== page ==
The Artside: Finch creates art with metals; you can, too

Metal sculptor and art instructor Roger Finch says his art studio in Hephzibah is”a full-blown machine shop.” SPECIAL

Roger Finch didn’t start out as an artist but as an aircraft mechanic.

 

“I’ve always loved machines,” said Finch, 77, who has been teaching a unique class through the Gertrude Herbert Institute of Art for nearly 18 years. Registration is under way for the next session of his M.I.G. Welding and Torch Brazing class, which begins Jan. 13.

Finch, whose metal sculptures can be found on the campus of Augusta University, on the north concourse of Georgia Southern University’s Paulson Stadium, the Albany Museum of Art and at Augusta’s Sutherland Mill among other places, discovered sculpture while teaching industrial arts in Maryland from 1972 to 1975 after several years of being a mechanic and mechanical designer.

“I had no inkling of art,” he said.

Industrial arts has traditionally focused on developing the skills needed to use machines or tools.

When an art teacher asked for his help welding some steel together for a project, Finch found a new passion.

He taught the art teacher how to weld, and the art teacher taught him about sculpture. He’s been creating ever since.

That first sculpture moved with him from Maryland to his Hephzibah property, where he opened Mirabella-Finch Studio in 1979.

He received his bachelor of fine arts from Augusta College in 1987 and got his master of fine arts from Georgia Southern University in 1993. He taught art history at Augusta University from 1994 to 1997.

Finch’s 7,000-square-foot workshop doesn’t look like a typical artist’s studio because it’s not.

“It’s a full-blown machine shop,” he said.

It’s filled with lathes, polishers, welding canisters and equipment that’s at the heart of his work. There are bins and racks with pipes, screws, metal of various kinds and glass that are the basis for his sculptures.

Finch said the inspiration for his sculptures come in a variety of ways.

For the two sculptures at Sutherland Mill, he used some equipment that had been abandoned in the building.

One of the pieces is the 30-foot-tall Fly Ball Governor, which is made from cast iron, steel, stainless steel concrete. And Honest Weight is one inspired by the scales used to weigh the cotton. The piece is a working scale, sort of.

Finch said he added what he calls a happy element to it. It’s calibrated 10 pounds lighter so anyone stepping on it can feel better about having lost that extra 10 pounds.

And Finch said he never stops learning and exploring. He’s always putting his techniques to new focuses.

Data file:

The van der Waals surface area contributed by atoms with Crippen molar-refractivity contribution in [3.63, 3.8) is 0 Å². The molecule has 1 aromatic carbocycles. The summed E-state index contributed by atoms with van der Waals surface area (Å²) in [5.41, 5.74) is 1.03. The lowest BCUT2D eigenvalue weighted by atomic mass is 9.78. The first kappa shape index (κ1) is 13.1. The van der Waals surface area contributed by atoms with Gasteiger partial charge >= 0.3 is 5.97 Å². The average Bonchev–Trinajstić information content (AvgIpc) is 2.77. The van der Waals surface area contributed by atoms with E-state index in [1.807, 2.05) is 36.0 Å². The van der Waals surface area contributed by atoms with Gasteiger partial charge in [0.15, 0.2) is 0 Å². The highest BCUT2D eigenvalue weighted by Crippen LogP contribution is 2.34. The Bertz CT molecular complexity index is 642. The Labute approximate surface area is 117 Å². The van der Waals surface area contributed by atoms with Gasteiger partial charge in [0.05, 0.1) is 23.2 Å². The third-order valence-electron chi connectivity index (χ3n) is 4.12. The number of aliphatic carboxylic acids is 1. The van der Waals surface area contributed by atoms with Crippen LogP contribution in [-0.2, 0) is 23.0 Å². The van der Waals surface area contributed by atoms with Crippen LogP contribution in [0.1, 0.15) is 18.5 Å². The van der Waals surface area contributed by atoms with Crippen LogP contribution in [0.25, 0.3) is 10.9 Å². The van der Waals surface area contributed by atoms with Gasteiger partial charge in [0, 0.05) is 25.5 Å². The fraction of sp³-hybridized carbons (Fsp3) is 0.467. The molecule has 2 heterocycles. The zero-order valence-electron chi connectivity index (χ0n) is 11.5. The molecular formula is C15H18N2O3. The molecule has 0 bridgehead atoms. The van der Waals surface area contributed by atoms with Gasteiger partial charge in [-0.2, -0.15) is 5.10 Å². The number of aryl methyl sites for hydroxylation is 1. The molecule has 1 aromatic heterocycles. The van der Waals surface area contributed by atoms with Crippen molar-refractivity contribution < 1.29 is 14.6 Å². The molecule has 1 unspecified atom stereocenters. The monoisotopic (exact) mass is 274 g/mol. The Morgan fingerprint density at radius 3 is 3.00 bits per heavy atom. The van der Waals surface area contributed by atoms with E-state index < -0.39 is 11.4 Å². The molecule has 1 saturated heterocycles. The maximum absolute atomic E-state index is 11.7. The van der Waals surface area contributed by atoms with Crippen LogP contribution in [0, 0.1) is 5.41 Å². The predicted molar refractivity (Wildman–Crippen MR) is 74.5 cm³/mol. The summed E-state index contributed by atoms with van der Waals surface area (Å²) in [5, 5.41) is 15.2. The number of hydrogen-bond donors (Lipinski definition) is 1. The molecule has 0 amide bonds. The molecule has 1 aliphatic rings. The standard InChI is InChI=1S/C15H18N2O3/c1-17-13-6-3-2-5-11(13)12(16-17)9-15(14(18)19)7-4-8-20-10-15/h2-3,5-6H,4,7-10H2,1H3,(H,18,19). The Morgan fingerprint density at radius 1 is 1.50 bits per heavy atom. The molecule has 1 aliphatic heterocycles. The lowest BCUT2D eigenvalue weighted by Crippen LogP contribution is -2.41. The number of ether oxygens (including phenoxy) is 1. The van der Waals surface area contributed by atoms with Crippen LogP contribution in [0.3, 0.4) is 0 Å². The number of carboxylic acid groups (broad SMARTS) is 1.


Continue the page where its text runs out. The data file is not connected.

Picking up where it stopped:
To learn more about Finch’s class and other winter offerings at the Gertrude Herbert Institute of Art, visit ghia.org.

AUGUSTA IS LOSING a gallery and a friend as John Brejda moves to Helen, Ga. Brejda has owned and operated That Place Coffee on the corner of Pleasant Home and Washington roads for two years. The coffee shop, where Brejda baked all kinds of delicacies, closed its doors on Dec. 8 and there was a final reception at the shop on Dec. 15.

Brejda opened a restaurant in Helen in August and will be relocating there in January.

That Place Coffee paired with 4P Studios across the parking lot for monthly art exhibitions.

Best wishes to you, John, on your new adventure.

THE GARDEN CITY CHORUS will be funding $500 music scholarships at eight area high schools in 2018. One choral student from each of the following schools will receive the award to be used for college education – Evans, Lakeside, Greenbrier, Aiken, North Augusta and Cross Creek High Schools, the Academy of Richmond County and John S. Davidson Fine Arts Magnet School.

The Garden City Chorus has performed in the area for 54 years with priorities of celebrating the barbershop harmony style and serving audiences through musical entertainment. New singers are welcome when the chorus meets from 7-9 p.m. Tuesdays at North Augusta Church of Christ. For more details, see gardencitychorus.com, find them on Facebook or call Steve Wilder at (803) 599-4228.

THE GREATER AUGUSTA ARTS COUNCIL is planning for its annual Wet Paint Party in February. The early deadline is Jan. 10.

Those submitting by the early deadline will have the opportunity of the possibility of having their artwork contained in promotional materials. The Wet Paint Party will be Feb. 24. For more details, go to augustaarts.com.

 

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